A public art installation by music faculty member and TED Senior Fellow Susie Ibarra offers a musical pilgrimage through 12 culturally significant locations in lower Manhattan, each featuring an original composition inspired by the history of the site itself.
The project, Digital Sanctuaries, created in collaboration with BBC award-winning composer and producer Roberto Juan Rodriguez, interaction designer Shankari Murali, and visual artist and cultural catalyst Makoto Fujimura, takes participants on an interactive “soundwalk” in which they experience each composition at its corresponding site through a downloadable mobile app, which invites users to “remix” the music, and post about their experience.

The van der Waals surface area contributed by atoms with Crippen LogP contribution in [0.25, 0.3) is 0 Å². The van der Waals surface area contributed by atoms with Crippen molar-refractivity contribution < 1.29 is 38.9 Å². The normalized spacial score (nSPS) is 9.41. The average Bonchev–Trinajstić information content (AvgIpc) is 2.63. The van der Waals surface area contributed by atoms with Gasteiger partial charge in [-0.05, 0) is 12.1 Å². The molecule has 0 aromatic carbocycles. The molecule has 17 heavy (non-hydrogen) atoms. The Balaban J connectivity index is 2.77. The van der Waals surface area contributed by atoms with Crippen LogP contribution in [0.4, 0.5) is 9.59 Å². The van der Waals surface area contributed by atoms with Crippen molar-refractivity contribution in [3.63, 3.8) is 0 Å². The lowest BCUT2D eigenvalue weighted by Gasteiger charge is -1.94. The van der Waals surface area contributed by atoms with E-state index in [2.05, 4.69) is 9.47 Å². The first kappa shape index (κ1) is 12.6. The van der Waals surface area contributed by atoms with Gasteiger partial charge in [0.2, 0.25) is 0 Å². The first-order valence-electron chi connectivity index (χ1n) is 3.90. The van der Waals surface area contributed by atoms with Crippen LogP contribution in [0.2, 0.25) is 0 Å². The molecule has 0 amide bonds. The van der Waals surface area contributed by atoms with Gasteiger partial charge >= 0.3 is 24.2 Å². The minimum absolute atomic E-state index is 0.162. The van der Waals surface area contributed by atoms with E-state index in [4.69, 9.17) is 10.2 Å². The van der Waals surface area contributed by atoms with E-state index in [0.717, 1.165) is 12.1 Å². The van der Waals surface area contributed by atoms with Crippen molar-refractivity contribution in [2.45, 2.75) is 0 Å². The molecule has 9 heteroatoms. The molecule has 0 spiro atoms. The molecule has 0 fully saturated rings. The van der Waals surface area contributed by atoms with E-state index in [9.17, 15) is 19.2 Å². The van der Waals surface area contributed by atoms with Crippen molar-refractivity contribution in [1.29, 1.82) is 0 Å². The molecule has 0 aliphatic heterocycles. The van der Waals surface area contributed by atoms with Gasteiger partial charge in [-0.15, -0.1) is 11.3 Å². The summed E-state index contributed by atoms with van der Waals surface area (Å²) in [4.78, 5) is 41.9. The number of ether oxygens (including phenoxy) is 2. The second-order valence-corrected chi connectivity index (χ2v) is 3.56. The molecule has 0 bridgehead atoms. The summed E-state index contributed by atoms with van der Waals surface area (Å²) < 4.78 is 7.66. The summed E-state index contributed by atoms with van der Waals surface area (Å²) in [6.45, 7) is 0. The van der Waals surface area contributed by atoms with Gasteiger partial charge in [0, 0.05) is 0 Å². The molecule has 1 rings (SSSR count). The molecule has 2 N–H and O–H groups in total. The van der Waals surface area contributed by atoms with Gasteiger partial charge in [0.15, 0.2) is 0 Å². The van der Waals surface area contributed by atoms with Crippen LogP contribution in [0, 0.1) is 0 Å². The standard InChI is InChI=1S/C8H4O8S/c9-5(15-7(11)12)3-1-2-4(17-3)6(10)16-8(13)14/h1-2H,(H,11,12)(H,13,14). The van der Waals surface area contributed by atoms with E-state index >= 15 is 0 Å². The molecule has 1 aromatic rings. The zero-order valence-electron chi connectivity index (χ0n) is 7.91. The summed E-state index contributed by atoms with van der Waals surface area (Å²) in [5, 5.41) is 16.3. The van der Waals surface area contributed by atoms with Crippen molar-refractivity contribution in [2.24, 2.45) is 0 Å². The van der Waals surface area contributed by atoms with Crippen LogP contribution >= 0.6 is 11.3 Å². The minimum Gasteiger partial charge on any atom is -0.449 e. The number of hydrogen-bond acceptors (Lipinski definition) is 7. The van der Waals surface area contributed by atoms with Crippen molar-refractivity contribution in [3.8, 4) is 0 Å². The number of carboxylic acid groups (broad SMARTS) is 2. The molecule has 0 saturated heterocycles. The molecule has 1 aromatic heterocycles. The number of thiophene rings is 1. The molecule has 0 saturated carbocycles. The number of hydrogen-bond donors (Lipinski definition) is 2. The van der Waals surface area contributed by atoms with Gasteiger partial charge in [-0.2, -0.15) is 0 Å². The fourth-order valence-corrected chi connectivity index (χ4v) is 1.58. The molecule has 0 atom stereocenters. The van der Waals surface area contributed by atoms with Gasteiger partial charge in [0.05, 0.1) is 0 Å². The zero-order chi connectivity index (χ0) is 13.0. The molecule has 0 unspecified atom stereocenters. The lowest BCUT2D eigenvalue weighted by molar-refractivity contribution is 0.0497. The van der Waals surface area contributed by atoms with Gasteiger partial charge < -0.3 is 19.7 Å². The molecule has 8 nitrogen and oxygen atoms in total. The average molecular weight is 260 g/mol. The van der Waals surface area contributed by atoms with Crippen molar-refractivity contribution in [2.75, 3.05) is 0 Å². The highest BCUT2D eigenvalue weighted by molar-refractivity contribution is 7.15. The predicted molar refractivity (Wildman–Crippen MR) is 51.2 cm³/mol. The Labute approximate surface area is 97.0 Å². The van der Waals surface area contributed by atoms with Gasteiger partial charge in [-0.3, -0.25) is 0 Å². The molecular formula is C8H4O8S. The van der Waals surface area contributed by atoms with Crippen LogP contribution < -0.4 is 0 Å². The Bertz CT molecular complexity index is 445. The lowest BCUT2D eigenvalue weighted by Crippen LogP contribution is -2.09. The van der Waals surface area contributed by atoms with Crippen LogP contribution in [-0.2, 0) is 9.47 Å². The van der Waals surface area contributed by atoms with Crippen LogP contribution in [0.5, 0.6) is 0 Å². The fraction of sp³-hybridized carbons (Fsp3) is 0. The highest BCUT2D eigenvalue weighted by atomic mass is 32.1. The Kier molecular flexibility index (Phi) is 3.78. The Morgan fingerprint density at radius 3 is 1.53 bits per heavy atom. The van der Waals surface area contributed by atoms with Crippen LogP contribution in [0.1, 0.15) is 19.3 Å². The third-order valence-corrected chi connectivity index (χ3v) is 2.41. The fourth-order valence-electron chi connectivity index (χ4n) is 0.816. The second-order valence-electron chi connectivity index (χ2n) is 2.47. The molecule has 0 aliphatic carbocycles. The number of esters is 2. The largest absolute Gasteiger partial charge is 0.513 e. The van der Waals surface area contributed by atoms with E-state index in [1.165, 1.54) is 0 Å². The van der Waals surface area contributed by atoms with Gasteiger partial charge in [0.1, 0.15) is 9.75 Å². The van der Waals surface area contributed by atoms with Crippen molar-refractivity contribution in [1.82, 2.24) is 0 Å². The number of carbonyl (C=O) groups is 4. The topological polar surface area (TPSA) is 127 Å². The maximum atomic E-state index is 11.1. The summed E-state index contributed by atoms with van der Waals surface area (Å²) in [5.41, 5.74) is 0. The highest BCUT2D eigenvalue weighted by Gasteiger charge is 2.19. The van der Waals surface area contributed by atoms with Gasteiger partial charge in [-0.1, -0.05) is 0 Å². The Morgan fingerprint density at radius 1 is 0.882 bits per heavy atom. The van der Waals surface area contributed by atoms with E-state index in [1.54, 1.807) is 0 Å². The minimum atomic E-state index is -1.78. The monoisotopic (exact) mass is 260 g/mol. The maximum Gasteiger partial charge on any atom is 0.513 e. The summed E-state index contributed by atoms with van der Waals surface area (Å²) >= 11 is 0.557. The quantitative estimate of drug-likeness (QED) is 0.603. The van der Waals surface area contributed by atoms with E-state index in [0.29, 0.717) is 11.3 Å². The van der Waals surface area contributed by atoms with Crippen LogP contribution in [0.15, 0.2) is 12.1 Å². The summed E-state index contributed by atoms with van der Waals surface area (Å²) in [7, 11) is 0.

“We are very excited to create a digital public art experience that engages with the dynamic city-space, and offers interactive music in virtual sanctuaries,” said Ibarra. “We are interested to combine traditional and contemporary forms of music and aural story-telling.”
The lower Manhattan walk includes stops at the National Museum of the American Indian, the African Burial Ground, Titanic Memorial Park, Pier 15, and the New York Stock Exchange, among other historical sites. Ibarra hopes to create similar sanctuaries in cities all over the world, she said.
To read Ibarra's interview on the TED website, click here.
For coverage in Fast Company, click here.